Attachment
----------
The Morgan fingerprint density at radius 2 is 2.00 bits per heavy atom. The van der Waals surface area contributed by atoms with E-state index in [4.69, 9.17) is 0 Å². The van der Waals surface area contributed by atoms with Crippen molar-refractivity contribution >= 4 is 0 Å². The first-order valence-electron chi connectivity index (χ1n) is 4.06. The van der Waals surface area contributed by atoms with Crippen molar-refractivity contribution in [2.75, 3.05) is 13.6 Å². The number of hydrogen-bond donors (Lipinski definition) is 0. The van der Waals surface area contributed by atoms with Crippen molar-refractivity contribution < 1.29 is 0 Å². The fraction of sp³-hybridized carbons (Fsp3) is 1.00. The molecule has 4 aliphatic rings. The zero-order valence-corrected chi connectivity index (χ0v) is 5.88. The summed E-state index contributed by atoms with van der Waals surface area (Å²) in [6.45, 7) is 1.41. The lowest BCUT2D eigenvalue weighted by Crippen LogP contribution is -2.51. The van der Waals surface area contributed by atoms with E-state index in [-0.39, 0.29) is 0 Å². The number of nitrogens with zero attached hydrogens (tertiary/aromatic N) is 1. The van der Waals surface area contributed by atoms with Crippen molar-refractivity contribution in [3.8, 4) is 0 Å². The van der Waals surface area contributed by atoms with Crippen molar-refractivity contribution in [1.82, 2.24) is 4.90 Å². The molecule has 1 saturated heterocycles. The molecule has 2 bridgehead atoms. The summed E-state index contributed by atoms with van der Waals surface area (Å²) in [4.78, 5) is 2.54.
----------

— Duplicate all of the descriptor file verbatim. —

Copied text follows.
The Morgan fingerprint density at radius 2 is 2.00 bits per heavy atom. The van der Waals surface area contributed by atoms with E-state index in [4.69, 9.17) is 0 Å². The van der Waals surface area contributed by atoms with Crippen molar-refractivity contribution >= 4 is 0 Å². The first-order valence-electron chi connectivity index (χ1n) is 4.06. The van der Waals surface area contributed by atoms with Crippen molar-refractivity contribution in [2.75, 3.05) is 13.6 Å². The number of hydrogen-bond donors (Lipinski definition) is 0. The van der Waals surface area contributed by atoms with Crippen molar-refractivity contribution < 1.29 is 0 Å². The fraction of sp³-hybridized carbons (Fsp3) is 1.00. The molecule has 4 aliphatic rings. The zero-order valence-corrected chi connectivity index (χ0v) is 5.88. The summed E-state index contributed by atoms with van der Waals surface area (Å²) in [6.45, 7) is 1.41. The lowest BCUT2D eigenvalue weighted by Crippen LogP contribution is -2.51. The van der Waals surface area contributed by atoms with E-state index in [-0.39, 0.29) is 0 Å². The number of nitrogens with zero attached hydrogens (tertiary/aromatic N) is 1. The van der Waals surface area contributed by atoms with Crippen molar-refractivity contribution in [3.8, 4) is 0 Å². The van der Waals surface area contributed by atoms with Crippen molar-refractivity contribution in [1.82, 2.24) is 4.90 Å². The molecule has 1 saturated heterocycles. The molecule has 2 bridgehead atoms. The summed E-state index contributed by atoms with van der Waals surface area (Å²) in [4.78, 5) is 2.54.